De Minaur is one of the most exciting talents to watch. His tennis IQ is next to none, and he refuses to give up – fighting for each and every ball. His speed and defense combined with his attacking ability make him a particularly lethal player to come up against.

Looking To The Future

I believe De Minaur has what it takes to win a Grand Slam. He’s finally making a name for himself on the pro circuit, and he is an incredibly well-rounded and intelligent player. He certainly needs to improve his backhand and begin to dictate play more often, but he has all the talent in the world.

4. Felix Auger-Aliassime

Accomplishments & Trophies

As the youngest player on this list at 18 years old, Auger-Aliassime’s accolades are all the more impressive. The young Canadian has already won 3 Challengers, becoming the youngest player to defend a Challenger title after his triumph in Lyon earlier this year.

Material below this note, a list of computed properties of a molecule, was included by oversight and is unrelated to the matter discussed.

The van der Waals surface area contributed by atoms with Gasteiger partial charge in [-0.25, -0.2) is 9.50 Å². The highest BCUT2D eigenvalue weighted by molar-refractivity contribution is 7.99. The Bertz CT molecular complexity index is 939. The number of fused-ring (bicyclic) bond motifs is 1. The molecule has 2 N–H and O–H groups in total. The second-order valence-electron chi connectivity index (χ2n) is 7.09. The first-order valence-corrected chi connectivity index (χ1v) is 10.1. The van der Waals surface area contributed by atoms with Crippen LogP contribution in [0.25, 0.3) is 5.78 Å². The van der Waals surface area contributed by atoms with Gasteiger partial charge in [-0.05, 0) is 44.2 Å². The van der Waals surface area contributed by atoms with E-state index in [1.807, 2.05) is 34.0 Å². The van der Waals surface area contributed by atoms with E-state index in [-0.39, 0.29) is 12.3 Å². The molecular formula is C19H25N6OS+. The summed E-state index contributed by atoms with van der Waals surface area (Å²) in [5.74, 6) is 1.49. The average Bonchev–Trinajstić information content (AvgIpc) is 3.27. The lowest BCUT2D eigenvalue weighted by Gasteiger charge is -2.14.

Felix is currently ranked 135th in the world, and while he hasn’t made any true progress in the bigger ATP events, he is becoming a consistent threat in Challenger tournaments, and he always puts up a fight when given the chance at the bigger events. It only takes one tournament to make a name for yourself, and it looks like Auger-Aliassime is ready to make the breakthrough.

His Game

Auger-Aliassime is an incredibly versatile player, especially at such a young age. He has the solid baseline game like so many other young players, but he isn’t afraid to back it up with aggressive tennis. The Canadian will push his opponent back, and his net game is already better than a lot of other players.